• SARAFEM (fluoxetine) and SEROPHENE (clomiphene citrate) (17)
    Problem: Verbal orders for these two drugs could be confused. Sarafem, a new trademark for fluoxetine approved for premenstrual dysphoric disorder (PMDD), is available in 10 and 20 mg capsules. Serophene is a 50 mg tablet used to treat ovulatory failure.
    Recommendation: Encourage prescribers to include the drug's purpose on prescriptions. Alert patients and caregivers to the potential for confusion between these drugs. When receiving telephone orders, repeat the drug name and spell it back to the prescriber.
  • RETROVIR (zidovudine) and ritonavir (NORVIR) (9)
    Problem: Three pharmacies recently reported dispensing errors with Retrovir and ritonavir. Two patients developed potentially life-threatening anemias after receiving Retrovir instead of ritonavir. Although dosages are somewhat different, both are available in a 100 mg capsule, which increases the risk of confusion. Similar cases have been reported in the past. Recommendation: Prescribers should use both brand and generic names when prescribing these drugs and the names should be printed. Store the products separately and apply warning labels to prevent product misidentification. Alerts in the pharmacy computer system are also helpful.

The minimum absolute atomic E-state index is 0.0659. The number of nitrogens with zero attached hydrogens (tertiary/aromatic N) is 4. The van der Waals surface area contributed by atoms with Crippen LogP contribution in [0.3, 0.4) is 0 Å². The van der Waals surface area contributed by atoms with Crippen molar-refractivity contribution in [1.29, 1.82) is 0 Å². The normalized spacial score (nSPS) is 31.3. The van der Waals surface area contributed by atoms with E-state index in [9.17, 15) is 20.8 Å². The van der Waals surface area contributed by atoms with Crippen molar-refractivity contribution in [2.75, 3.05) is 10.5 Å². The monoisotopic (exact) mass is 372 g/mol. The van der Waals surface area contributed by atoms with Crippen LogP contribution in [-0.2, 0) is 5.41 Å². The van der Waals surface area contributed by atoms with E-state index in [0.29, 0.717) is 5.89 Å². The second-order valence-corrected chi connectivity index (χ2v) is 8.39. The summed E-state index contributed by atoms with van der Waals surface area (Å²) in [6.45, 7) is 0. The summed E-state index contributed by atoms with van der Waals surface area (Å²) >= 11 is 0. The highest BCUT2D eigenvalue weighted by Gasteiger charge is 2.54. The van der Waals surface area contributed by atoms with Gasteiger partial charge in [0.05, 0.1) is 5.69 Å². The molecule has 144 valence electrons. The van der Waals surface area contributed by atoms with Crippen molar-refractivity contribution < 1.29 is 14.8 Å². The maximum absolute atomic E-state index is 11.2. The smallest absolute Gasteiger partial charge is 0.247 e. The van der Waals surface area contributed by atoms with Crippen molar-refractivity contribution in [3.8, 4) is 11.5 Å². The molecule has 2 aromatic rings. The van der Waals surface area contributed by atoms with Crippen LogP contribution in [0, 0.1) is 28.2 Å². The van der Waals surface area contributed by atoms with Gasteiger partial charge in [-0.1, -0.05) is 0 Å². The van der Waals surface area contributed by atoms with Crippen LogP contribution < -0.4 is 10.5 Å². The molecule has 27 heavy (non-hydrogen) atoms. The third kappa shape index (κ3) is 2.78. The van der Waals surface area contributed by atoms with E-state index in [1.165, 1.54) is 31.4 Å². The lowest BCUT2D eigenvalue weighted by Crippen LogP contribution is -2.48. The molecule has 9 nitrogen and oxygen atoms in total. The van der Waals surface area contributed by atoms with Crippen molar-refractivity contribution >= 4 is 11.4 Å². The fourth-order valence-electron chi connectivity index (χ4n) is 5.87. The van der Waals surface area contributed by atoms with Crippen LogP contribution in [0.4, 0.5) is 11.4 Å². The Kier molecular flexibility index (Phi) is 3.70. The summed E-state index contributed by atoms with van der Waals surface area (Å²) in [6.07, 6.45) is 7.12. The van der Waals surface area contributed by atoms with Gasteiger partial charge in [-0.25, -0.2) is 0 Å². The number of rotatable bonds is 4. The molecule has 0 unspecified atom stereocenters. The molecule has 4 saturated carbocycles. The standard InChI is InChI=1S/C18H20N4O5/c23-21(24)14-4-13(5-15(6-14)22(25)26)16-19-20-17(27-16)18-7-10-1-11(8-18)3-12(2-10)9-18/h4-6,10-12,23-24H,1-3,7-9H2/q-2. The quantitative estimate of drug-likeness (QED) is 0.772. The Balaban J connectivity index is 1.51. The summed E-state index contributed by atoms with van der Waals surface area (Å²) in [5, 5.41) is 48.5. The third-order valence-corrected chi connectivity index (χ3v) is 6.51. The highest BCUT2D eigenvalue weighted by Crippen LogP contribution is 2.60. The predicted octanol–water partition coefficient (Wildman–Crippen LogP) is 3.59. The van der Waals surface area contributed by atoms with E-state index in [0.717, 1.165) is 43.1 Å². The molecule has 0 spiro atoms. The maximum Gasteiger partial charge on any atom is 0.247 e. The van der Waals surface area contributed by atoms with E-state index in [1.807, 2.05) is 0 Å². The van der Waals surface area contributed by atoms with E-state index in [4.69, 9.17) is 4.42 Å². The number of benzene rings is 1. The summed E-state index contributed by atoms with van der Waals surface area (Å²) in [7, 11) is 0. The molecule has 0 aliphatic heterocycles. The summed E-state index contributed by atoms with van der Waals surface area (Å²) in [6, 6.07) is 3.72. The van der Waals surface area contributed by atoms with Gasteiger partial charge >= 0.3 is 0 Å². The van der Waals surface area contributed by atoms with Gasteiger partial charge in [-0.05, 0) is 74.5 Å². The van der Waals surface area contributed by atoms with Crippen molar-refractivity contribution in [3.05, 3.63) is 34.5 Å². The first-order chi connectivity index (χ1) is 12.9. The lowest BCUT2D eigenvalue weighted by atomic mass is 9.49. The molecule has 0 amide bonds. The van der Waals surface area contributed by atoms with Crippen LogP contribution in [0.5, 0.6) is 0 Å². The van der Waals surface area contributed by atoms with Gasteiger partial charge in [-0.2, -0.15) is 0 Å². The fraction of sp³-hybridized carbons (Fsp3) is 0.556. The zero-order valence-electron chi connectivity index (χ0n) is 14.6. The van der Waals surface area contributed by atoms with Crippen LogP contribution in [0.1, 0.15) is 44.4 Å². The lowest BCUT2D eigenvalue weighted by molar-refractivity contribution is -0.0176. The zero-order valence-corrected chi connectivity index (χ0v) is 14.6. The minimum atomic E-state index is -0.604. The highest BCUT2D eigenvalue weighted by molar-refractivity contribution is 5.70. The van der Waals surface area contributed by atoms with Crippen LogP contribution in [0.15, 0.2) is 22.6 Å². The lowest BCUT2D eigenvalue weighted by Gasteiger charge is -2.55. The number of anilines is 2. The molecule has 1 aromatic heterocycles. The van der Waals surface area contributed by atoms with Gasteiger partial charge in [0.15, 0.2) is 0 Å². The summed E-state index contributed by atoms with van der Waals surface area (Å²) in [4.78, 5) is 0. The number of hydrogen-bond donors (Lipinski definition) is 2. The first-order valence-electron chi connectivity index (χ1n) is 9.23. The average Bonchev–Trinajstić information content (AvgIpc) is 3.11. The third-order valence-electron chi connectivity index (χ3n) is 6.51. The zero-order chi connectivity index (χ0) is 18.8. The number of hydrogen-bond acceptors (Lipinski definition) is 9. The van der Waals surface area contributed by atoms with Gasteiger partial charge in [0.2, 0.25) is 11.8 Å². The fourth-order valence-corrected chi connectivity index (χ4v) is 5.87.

• pancuronium and enalaprilat (19)
    Problem: Baxter's vials of pancuronium, a paralyzing agent, and enalaprilat, an antihypertensive, look dangerously similar in appearance. A fatality might occur if pancuronium is given accidentally to a patient who is not mechanically ventilated. Recommendation: Until label changes occur, obtain one of the products from a different manufacturer to make its appearance dissimilar. If this is not possible, separate the storage of these drugs and apply a warning, "paralyzing agent," on pancuronium vials.
  • AVANDIA (rosiglitazone) and COUMADIN (warfarin); TEGRETOL (carbamazepine) and TEQUIN (gatifloxacin) (15)